Do you want to grow your own lucky 4-leaf clover as a houseplant? Although these grow rampantly outdoors, it is possible to grow clover in a container indoors provided that you give them the conditions that it likes.
Growing Clover Indoors
It is important that you give your indoor clover the sunniest window that you have. This is necessary for best growth and flowering. If your window is not sunny enough, you will find that the stems will become weak and more stretched out, and the leaves will be smaller.
Being attentive to watering is another very important task in order to have thriving potted clover plants indoors. Clover likes to be kept evenly moist. Be sure to use a well-draining potting mix. Water thoroughly until it runs from the drainage hole, and then discard the excess water. Don’t let the soil completely dry out.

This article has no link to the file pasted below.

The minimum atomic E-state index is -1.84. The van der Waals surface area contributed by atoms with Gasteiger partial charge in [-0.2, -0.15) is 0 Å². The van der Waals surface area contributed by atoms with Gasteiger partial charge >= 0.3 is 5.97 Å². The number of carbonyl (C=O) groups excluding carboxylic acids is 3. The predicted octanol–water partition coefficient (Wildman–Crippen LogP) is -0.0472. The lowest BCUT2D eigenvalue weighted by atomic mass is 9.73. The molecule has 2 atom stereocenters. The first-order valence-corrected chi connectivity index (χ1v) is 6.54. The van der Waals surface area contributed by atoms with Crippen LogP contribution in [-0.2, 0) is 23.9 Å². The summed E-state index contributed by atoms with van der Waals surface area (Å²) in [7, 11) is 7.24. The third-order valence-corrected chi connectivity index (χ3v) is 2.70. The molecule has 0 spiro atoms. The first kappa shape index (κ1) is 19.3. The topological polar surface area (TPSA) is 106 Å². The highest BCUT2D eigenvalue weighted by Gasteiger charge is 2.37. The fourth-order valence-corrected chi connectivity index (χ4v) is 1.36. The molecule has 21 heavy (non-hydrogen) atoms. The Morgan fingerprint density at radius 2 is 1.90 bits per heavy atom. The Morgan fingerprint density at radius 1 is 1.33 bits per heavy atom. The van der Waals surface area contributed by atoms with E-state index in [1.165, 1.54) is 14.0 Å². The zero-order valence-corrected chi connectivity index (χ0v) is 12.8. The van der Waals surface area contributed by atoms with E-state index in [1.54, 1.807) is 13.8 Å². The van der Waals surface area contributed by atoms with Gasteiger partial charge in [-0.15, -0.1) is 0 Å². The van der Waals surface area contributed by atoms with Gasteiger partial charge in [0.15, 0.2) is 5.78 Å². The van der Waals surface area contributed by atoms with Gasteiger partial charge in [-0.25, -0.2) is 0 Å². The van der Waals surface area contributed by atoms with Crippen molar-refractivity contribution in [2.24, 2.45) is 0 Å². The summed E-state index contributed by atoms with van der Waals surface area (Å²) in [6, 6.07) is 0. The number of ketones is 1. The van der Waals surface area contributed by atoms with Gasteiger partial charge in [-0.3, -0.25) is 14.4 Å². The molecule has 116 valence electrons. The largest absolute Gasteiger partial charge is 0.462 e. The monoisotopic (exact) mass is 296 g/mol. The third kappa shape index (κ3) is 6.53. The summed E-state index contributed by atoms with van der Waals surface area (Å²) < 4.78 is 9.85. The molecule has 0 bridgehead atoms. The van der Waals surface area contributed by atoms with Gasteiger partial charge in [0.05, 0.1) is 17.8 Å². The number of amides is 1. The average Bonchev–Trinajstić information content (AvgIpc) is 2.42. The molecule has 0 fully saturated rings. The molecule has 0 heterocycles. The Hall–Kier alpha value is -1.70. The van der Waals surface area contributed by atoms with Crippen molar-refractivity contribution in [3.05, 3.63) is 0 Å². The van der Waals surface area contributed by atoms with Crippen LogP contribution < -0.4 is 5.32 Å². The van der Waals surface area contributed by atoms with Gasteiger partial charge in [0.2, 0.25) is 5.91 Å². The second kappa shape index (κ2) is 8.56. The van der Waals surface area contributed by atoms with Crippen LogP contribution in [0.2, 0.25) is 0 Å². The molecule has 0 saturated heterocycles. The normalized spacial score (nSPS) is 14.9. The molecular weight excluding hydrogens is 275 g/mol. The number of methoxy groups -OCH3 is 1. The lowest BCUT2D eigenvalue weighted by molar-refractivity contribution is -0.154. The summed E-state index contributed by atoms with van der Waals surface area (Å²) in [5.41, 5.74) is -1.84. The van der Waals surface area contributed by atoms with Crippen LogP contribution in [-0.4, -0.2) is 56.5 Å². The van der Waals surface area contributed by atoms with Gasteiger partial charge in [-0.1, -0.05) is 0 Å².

Use an all-purpose fertilizer throughout the growing season and follow the directions on the label for the best results.
One thing to make note of is that clover sends out stolons or runners that take root and form more plants. If you see any runners that spill over the edge of the pot, these will eventually die if they can’t root. You can try and redirect these back into the pot to take root if your container has room. Or you can set a pot of soil next to the plant and lay the runners on top of the soil. These will eventually root and you can then cut the runner off the original plant. Now you have another potted clover you can keep or give away.
Lastly, you should give your clover a rest period. If your plant starts to look tired and weak, most likely by winter time, stop watering your plant. Just neglect it until all the leaves yellow and set it in a cool, dark location for a few weeks. Keep an eye on it because you will start seeing new growth at some point.
Once this happens, clean up all the dead foliage, return your indoor clover back to its sunny window, and resume watering and fertilizing. It will flush out with beautiful, new growth and start the cycle all over again!